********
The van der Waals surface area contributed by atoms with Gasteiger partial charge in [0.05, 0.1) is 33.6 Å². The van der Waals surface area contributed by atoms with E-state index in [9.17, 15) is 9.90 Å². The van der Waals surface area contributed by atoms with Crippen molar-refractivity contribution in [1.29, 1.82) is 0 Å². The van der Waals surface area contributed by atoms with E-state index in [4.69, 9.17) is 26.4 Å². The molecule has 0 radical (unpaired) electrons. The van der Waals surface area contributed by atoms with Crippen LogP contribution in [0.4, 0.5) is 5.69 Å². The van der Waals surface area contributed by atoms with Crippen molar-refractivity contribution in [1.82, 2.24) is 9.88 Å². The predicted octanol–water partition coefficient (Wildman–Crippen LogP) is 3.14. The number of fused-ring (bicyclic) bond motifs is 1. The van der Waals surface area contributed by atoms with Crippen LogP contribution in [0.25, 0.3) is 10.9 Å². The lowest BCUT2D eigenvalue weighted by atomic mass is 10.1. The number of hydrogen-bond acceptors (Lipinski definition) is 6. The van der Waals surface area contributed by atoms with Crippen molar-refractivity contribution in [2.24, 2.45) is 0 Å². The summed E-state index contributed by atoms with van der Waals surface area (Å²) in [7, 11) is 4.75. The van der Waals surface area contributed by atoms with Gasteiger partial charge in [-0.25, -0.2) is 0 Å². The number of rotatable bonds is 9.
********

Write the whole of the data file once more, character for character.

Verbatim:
The van der Waals surface area contributed by atoms with Gasteiger partial charge in [0.05, 0.1) is 33.6 Å². The van der Waals surface area contributed by atoms with E-state index in [9.17, 15) is 9.90 Å². The van der Waals surface area contributed by atoms with Crippen molar-refractivity contribution in [1.29, 1.82) is 0 Å². The van der Waals surface area contributed by atoms with E-state index in [4.69, 9.17) is 26.4 Å². The molecule has 0 radical (unpaired) electrons. The van der Waals surface area contributed by atoms with Crippen LogP contribution in [0.4, 0.5) is 5.69 Å². The van der Waals surface area contributed by atoms with Crippen molar-refractivity contribution in [1.82, 2.24) is 9.88 Å². The predicted octanol–water partition coefficient (Wildman–Crippen LogP) is 3.14. The number of fused-ring (bicyclic) bond motifs is 1. The van der Waals surface area contributed by atoms with Crippen LogP contribution in [0.25, 0.3) is 10.9 Å². The lowest BCUT2D eigenvalue weighted by atomic mass is 10.1. The number of hydrogen-bond acceptors (Lipinski definition) is 6. The van der Waals surface area contributed by atoms with Crippen molar-refractivity contribution in [2.24, 2.45) is 0 Å². The summed E-state index contributed by atoms with van der Waals surface area (Å²) in [7, 11) is 4.75. The van der Waals surface area contributed by atoms with Gasteiger partial charge in [-0.25, -0.2) is 0 Å². The number of rotatable bonds is 9.